For years "Flo" was the porter at the Main Building. It was his general duty to meet visitors. He enjoyed the thrill of extending hospitality. It is said that one day a cleric climbed the steps accompanied by a young man. The cleric had a bit of purple showing beneath his collar and announced himself as Bishop White. "Flo" lowered himself to the floor -- it was not an easy feat for a man of his weight -- kissed the Bishop's ring, and, wreathed in smiles, conducted Bishop White to the Bishop's suite. As Brother Florian was about to take his leave, the Bishop thanked him very cordially and, pointing to the young man, he added: "By the way, Brother, this is my son!" For a moment "Flo" was flabbergasted. It dawned on him that he had kissed the ring of a Bishop of the Episcopal Church. Asking about the incident later, some one said: "Did you shake hands with the boy?" "My God, I can't remember!"
After the University had acquired several hundred artistic masterpieces, they were lodged in the upper rooms of the new library. On Sunday afternoons the gallery was open to the general public. "Flo" was deputed to conduct a "tour" for any visitors who showed up. Summed up, his remarks on these occasions constituted the most entertaining list of inaccuracies imaginable. From Sunday to Sunday, the stories would change and the value of the pictures would rise astronomically. "Flo" had an habitual disregard for fact which really hurt no one but which achieved the one effect that he thought desirable: "These people must realize that they are seeing something of immense value."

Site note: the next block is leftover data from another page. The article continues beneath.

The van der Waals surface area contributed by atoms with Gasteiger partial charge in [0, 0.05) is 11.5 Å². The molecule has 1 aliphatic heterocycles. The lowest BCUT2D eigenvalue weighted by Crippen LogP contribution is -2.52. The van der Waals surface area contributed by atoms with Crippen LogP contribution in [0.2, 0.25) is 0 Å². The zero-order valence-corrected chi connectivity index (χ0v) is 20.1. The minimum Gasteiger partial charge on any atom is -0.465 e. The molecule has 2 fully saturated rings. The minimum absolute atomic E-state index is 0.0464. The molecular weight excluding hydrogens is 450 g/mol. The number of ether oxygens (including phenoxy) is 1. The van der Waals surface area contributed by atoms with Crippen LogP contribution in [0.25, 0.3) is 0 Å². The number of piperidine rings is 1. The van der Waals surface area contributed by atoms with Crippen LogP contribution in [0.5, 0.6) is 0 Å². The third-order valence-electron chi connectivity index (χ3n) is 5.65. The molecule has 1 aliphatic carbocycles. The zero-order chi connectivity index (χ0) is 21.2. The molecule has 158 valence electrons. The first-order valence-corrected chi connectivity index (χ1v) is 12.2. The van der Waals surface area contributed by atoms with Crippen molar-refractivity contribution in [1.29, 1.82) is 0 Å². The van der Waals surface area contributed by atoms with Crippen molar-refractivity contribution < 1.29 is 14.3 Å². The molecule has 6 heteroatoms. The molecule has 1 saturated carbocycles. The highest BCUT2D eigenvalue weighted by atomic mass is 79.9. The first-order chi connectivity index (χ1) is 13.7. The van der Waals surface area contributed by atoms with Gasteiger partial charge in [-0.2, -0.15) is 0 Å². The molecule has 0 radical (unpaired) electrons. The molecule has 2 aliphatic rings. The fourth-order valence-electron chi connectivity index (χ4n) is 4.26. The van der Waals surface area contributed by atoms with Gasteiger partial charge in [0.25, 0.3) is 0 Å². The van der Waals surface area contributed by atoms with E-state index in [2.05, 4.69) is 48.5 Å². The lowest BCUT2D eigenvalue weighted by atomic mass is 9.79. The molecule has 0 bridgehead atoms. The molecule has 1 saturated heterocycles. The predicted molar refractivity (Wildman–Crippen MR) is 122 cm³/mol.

On one occasion Brother Florian had in tow, among others, a young student who was already rather well acquainted with the gallery. This student, pointing to a picture at the end of the gallery, remarked: "That's Bishop England." "Pshaw, boy, that's not Bishop England!" "Yes, it is, Brother!" "I tell you that's not Bishop England!" As they approached the picture, the student was able to read the label on the picture and once again asserted: "Brother, that's Bishop England!" Then, instead of looking at the label, "Flo" ran his hand over the profile of the venerable Prelate, and exclaimed: "Darned if it ain't!"
On hot days during the summer, Brother found it rather trying to conduct a crowd through the gallery. Instead, he installed himself at the circular desk in the lobby, a handkerchief stuffed around his collar, and in his hand a large palm-leaf fan which he slowly moved back and forth. If anyone came in to see the pictures, Brother boomed: "Stairs to the left if you want to see the pictures." On such occasions, after the gallery was closed for the evening, "Flo" would find his way back to the Main Building. If there was anyone on the front porch, he climbed up, heavy-footed and worn, and remarked with an expression of utter exhaustion: "Good Lord, a hundred and ninety-three of 'em. Walk and talk, walk and talk; I'm worn out."